When the value isn’t 1, the callback function does nothing, effectively disabling interaction mode. But this attribute is also being watched by a scriptJob, and when the attribute changes value--because the user has changed the current frame--it fires, causing the control rig matchback and resetting all the watchAttr’s keyframes to 0 except for the one associated with the current pose. Now we’re back to where we started, just on a different pose.

Here’s the code that creates the scriptJob:

pa.scriptJob(compressUndo = True, attributeChange = onWatchAttrChange)

This calls a function that performs a "matchback" from the target to the control of each ephControl, simply setting the control to the transformation of the target using pyMEL:

def matchBack(self):
    self.ephControl.setRotation(self.target.getRotation(), space='world')
    self.ephControl.setTranslation(self.target.getTranslation(), space='world')

And then resets the ephCurrentPose attribute so that the pose the timeline is now on becomes the current pose, therby turning interact mode back on. To do that first I need to have a way to recognize the extents of a pose from the keyframe information I have:


The formatting of my blog completely mangled this code, so I did a screenshot from Sublime Text instead--not the best way to share a code example, I know! Basically it first figures out if you are or are not on the first frame of a pose, then uses findKeyframe to get you the first and last frame. Then:


One advantage to watching an attribute, as opposed to having the scriptJob fire on frame change itself, is that anything that changes the timing of the system’s keyframes still functions. It’s possible that I may want scripts and tools that change keyframes, and potentially shift a different pose onto the current frame, without changing the current time. This system behaves correctly whether or not the current time has been changed--the only relevant question is whether or not the pose on the current frame is the previous current pose, or a different pose that requires a control rig conform and switch back to interact mode.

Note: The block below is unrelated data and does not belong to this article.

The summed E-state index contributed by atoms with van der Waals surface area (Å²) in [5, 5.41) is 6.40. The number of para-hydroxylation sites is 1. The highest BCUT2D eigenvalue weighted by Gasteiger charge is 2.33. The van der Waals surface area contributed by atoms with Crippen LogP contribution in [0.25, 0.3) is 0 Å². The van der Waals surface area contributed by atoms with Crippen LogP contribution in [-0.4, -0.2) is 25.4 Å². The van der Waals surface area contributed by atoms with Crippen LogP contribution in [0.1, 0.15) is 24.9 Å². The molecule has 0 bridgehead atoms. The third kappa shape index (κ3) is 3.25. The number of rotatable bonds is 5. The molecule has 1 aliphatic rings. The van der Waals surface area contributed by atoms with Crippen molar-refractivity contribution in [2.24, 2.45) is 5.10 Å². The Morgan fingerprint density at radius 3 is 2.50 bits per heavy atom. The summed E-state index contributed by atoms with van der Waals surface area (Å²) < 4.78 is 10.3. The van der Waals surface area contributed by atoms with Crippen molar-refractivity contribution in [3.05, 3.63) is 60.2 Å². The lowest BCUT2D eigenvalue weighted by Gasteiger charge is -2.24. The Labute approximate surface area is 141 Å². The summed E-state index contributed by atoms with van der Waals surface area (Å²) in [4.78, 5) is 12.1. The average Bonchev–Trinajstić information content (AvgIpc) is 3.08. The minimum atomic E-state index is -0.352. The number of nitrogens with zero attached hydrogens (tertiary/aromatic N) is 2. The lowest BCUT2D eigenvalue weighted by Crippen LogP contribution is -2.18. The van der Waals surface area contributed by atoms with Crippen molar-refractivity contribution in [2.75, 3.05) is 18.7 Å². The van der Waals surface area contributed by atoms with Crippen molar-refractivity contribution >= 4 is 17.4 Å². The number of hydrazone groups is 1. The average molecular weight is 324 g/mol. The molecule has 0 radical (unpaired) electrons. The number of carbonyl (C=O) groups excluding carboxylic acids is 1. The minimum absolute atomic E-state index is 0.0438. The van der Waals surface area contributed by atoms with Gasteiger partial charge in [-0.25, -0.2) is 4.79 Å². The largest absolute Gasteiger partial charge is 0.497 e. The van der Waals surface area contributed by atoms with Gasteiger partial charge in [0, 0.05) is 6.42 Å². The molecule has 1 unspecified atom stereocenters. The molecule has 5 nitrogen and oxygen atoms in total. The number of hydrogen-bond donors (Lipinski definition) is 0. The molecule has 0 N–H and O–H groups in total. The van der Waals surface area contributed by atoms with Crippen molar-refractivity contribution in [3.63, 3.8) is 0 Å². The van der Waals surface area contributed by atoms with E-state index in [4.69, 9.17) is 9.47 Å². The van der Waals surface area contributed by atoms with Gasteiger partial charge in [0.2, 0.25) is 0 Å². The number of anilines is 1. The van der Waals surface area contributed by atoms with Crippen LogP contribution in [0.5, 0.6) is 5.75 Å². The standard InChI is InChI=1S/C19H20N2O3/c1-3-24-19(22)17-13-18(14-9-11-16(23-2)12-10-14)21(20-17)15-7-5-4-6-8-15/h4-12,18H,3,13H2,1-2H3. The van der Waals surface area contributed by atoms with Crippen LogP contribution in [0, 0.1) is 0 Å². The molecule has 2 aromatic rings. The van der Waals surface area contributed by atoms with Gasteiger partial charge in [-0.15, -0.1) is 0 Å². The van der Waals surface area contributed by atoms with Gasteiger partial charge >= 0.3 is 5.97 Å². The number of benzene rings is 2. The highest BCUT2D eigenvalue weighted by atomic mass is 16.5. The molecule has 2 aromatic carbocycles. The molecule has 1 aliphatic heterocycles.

Of course, this only works if you have a way to bundle up all the keys associated with the deformation rig and the watchAttr, and ensure that any operations you do to the keys affect all of them at once, since, despite being keys, they’re supposed to represent poses. Luckily we do have such a method, though, just like scriptJobs, it’s apt to my purpose but also weird and irritating: character sets.

Character sets are an outgrowth of the Trax editor. The Trax editor used to be Maya’s nonlinear animation tool. An ancient order of TDs sealed the Trax editor behind the Windows/Animation Editors menu, there to remain hidden for all time. Opening it will unleash its horror yet again upon an unsuspecting world, so you should probably not do that.

Character sets were the Trax-editor’s way of interacting with keyframes in Maya. They insert themselves between an animCurve node and the attribute it drives, with the intent to do a bunch of Trax editor-related stuff that I don’t care about. What I do care about is that it allows you to have the timeline display the keys of an arbitrary set of attributes, instead of anything related to your selection. All keyframe operations--making keys, copying them, moving them around, etc--happen to these attributes at once. In other words, it lets us treat a whole bunch of unrelated keys as if they were indeed one pose.

A character set gracelessly inserts itself between a transform node and it's keyframes.

A character set gracelessly inserts itself between a transform node and it's keyframes.

I wish there was a way to do this that wasn’t character sets, but I haven’t found another method yet, short of writing my own timeline. After I get the ephemeral rig system rock solid, I’m thinking about trying to do my own timeline in QT, and seeing if that’s a reasonable thing to do. There are so many features--character-based tracks, markers, regular beat markers, the list goes on--that I’d like to have in a Maya timeline, and don’t. But I guess that’s going to have to wait a while.